ICAO, IMO and WCO Strengthen Key Ties Promoting Global Supply Chain Security

Secretaries General Raymond Benjamin (left, ICAO), Koji Sekimizu (centre, IMO) and the Kunio Mikuriya (right, WCO) at their meeting at IMO headquarters in London. The three high-ranking officials made good headway on enhancing collaboration between their Organizations on aviation, border and maritime security and facilitation issues.


​MONTRÉAL, 9 July 2013 – The Secretaries General of the International Civil Aviation Organization (ICAO), International Maritime Organization (IMO) and the World Customs Organization (WCO) met at IMO headquarters in London yesterday to enhance collaboration between their Organizations on aviation, border and maritime security and facilitation.


Raymond Benjamin (ICAO), Koji Sekimizu (IMO) and the WCO’s Kunio Mikuriya welcomed the opportunity for a strategic dialogue on supply chain risk management issues that cut across the mandates of the international organizations. ICAO and the IMO perform their roles as specialized agencies of the United Nations, while the WCO is an independent intergovernmental body.


“ICAO fully supports any measures to promote more effective cooperation on international supply chain security objectives,” stressed ICAO’s Benjamin. “The aviation community has long recognized that the constantly evolving threats posed by global terrorism must be met with highly coordinated transportation security and border control measures. Coordination and cooperation, with partners such as the IMO and WCO, helps us to better anticipate and mitigate these threats while minimizing adverse impacts on international passenger and trade flows.”


"A sustainable maritime transportation system is reliant on a smooth and efficient supply chain and it is essential that we work together to mitigate any potential threats. A key element of this is building partnerships to support technical assistance and cooperation, particularly in the developing countries and in any high-risk areas, to address vulnerabilities in global supply chain security and create opportunities to enhance trade facilitation," said IMO's Sekimizu.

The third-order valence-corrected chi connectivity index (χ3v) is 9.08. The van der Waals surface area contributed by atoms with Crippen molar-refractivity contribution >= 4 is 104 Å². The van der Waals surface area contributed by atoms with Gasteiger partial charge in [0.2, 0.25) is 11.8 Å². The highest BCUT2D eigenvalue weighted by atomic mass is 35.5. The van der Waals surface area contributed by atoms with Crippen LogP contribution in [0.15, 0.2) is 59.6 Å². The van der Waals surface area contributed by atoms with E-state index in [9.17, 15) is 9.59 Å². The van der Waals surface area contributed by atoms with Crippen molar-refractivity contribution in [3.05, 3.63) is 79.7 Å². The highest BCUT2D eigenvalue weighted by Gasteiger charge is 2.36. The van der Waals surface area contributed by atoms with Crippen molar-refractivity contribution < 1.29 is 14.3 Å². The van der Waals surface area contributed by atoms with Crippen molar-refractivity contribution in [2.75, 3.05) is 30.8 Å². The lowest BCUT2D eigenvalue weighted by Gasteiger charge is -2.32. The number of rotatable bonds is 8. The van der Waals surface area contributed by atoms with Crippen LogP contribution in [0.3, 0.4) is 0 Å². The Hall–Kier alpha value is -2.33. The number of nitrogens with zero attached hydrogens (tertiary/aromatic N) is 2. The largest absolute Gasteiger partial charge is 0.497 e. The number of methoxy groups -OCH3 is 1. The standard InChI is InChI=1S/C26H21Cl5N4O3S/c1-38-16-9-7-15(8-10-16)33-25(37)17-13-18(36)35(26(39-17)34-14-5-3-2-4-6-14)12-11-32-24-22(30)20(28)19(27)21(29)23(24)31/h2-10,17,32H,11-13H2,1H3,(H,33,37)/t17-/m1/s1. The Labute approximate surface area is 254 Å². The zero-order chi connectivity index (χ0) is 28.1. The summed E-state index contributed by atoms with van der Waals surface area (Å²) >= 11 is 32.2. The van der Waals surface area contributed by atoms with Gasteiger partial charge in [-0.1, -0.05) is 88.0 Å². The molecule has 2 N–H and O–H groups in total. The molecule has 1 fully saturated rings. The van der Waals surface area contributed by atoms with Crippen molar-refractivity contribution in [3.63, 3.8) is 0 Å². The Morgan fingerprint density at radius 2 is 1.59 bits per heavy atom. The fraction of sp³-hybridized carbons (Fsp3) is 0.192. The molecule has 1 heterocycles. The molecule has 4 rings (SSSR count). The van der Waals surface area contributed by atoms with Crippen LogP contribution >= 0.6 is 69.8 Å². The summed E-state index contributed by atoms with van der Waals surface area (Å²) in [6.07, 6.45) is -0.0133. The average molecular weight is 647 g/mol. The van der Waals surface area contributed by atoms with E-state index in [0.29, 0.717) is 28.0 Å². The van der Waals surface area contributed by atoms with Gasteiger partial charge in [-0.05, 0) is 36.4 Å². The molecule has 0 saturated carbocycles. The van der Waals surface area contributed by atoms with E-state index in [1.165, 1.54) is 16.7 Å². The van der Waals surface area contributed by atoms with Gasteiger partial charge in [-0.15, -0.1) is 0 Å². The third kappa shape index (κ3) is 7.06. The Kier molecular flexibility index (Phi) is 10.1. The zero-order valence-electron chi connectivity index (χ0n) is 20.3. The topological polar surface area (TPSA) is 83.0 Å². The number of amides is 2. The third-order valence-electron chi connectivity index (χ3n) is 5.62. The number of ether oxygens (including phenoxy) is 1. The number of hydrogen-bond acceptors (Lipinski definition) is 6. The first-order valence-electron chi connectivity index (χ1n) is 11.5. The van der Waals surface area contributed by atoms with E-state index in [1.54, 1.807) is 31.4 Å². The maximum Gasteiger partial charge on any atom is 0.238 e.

Mikuriya of the WCO meanwhile highlighted that: “Meaningful, dynamic and effective partnerships at the international level are critical to how all our Organizations meet the challenges and take advantage of the opportunities presented by the 21st century border and trade environment. Today’s globalized trade and travel requires new thinking, coordinated approaches and connectivity between all stakeholders to efficiently secure and facilitate legitimate trade, support economic competitiveness and provide protection to societies.”


The three international organizations also reviewed progress toward harmonizing their respective international frameworks for aviation, border and maritime supply chain security and facilitation.

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